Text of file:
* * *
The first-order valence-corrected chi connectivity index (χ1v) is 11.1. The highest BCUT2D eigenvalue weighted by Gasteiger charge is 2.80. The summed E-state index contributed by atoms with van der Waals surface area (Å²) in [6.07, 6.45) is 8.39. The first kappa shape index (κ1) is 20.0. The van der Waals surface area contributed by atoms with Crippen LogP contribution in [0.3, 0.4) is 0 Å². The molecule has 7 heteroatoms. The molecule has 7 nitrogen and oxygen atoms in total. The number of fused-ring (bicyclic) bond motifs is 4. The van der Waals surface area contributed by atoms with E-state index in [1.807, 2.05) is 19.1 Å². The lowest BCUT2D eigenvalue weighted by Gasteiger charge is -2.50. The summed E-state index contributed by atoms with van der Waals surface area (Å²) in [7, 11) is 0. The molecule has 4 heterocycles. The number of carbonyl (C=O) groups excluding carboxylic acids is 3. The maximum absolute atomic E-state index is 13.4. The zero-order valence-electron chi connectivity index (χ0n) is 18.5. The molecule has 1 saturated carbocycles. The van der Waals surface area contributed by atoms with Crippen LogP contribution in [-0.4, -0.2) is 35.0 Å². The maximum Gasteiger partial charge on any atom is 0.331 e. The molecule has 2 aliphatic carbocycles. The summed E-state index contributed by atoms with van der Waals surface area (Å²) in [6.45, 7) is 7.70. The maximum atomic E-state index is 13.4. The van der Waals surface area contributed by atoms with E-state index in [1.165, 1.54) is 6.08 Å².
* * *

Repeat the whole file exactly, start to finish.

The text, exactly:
The first-order valence-corrected chi connectivity index (χ1v) is 11.1. The highest BCUT2D eigenvalue weighted by Gasteiger charge is 2.80. The summed E-state index contributed by atoms with van der Waals surface area (Å²) in [6.07, 6.45) is 8.39. The first kappa shape index (κ1) is 20.0. The van der Waals surface area contributed by atoms with Crippen LogP contribution in [0.3, 0.4) is 0 Å². The molecule has 7 heteroatoms. The molecule has 7 nitrogen and oxygen atoms in total. The number of fused-ring (bicyclic) bond motifs is 4. The van der Waals surface area contributed by atoms with E-state index in [1.807, 2.05) is 19.1 Å². The lowest BCUT2D eigenvalue weighted by Gasteiger charge is -2.50. The summed E-state index contributed by atoms with van der Waals surface area (Å²) in [7, 11) is 0. The molecule has 4 heterocycles. The number of carbonyl (C=O) groups excluding carboxylic acids is 3. The maximum absolute atomic E-state index is 13.4. The zero-order valence-electron chi connectivity index (χ0n) is 18.5. The molecule has 1 saturated carbocycles. The van der Waals surface area contributed by atoms with Crippen LogP contribution in [-0.4, -0.2) is 35.0 Å². The maximum Gasteiger partial charge on any atom is 0.331 e. The molecule has 2 aliphatic carbocycles. The summed E-state index contributed by atoms with van der Waals surface area (Å²) in [6.45, 7) is 7.70. The maximum atomic E-state index is 13.4. The van der Waals surface area contributed by atoms with E-state index in [1.165, 1.54) is 6.08 Å².